You worked with producer Don Alsterberg. Can you describe your working relationship with Don and what he brings to Junip's albums (both Fields and Junip)?
José: He's been around as a mentor since our first recordings with Junip and solo. Coming from the same city as Tobias and also part of the music scene around the time when we were playing in different bands. Regarding our two albums, we felt that it would be nice to try to write and record most of the tracks ourselves. He helped us set up mics and gave us directions on how to record the different instruments. Also, he would come in at a later stage to give advice on how to change the songs or add certain stuff to make the songs more complete. You could call him the fourth member of Junip.
I really enjoy the artwork and packaging Junip employs for both Fields and Junip. Can you talk about your involvement/ selection of the album artwork? How do you believe the visual artwork and music inform each other?
José: For Fields we asked Fredrik Söderberg to make the artwork. We were fans of his art and liked his dreamy ocult paintings filled symbolism. On Junip we had the music ready for a while and where thinking of title and cover and decided to go with logo that Elias had made and let the album be self-titled. The rest of the artwork was made by Hannele Fernström and me. We took a weekend to photograph and make illustrations that ended up being the deer and the whale. I like the idea of people listening to the music while they're looking at the artwork and let associations run free.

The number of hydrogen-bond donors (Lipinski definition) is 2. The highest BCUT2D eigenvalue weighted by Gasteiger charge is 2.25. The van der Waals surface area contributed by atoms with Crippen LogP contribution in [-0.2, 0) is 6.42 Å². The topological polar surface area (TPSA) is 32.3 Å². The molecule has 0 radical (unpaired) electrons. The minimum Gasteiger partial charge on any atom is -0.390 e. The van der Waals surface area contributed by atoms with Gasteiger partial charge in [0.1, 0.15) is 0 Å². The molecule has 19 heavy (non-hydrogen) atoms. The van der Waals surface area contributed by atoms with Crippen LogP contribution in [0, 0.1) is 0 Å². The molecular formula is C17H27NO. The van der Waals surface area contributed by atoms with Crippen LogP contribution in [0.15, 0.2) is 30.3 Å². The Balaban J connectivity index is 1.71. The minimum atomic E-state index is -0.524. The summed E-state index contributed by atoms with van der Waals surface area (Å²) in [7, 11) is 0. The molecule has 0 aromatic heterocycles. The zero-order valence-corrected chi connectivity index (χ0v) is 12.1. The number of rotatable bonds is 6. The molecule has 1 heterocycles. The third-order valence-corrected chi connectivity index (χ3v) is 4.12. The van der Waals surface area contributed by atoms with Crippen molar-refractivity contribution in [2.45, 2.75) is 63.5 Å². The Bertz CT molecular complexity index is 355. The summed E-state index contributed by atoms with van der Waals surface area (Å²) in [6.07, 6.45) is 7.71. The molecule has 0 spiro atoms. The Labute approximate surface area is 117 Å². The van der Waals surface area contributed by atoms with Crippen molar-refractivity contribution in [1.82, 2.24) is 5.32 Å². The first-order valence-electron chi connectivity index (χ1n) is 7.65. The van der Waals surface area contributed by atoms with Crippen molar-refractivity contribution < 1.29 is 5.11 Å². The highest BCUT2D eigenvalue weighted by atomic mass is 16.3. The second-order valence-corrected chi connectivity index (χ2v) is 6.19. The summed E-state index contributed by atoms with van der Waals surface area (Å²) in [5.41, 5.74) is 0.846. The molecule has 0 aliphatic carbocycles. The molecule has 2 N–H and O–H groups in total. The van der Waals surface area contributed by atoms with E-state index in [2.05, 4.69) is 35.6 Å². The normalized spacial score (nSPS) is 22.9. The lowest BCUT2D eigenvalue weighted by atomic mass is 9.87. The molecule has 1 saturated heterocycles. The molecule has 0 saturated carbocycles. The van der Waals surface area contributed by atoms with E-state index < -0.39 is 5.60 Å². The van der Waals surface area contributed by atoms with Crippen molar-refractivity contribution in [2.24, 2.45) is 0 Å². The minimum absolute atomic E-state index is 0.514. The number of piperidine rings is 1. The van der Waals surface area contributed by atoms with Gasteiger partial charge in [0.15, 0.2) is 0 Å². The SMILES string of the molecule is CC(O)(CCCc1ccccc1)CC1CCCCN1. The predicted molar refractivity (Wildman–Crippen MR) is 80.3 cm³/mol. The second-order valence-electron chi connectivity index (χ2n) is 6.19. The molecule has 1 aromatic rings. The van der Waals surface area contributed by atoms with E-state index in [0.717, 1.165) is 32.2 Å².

Along the same lines, your video for "Line of Fire" was one I have really been enjoying. Can you discuss how it came together and your involvement in the process?
José: We gave free hands to Mikel Cee Karlsson to direct videos to "Line Of Fire" and "Your Life Your Call". He came up with the visual story inspired by the two songs in conjunction. I feel like it is a short masterpiece, worth watching without music if you get the chance.
How does being based in Gothenburg, Sweden influence you? What is most rewarding for you about your local musical community?
José: It is a relatively small, friendly town. bad weather, lots of cafes and uncomplicated living. Musically there's stuff going on every week but not every day. Not sure if it's better music climate than other cities but I feel great there.
What are your plans for 2013 and beyond?
José: 2013: have fun, 2014: work hard, 2015: relax, 2016: have fun... and so on ;)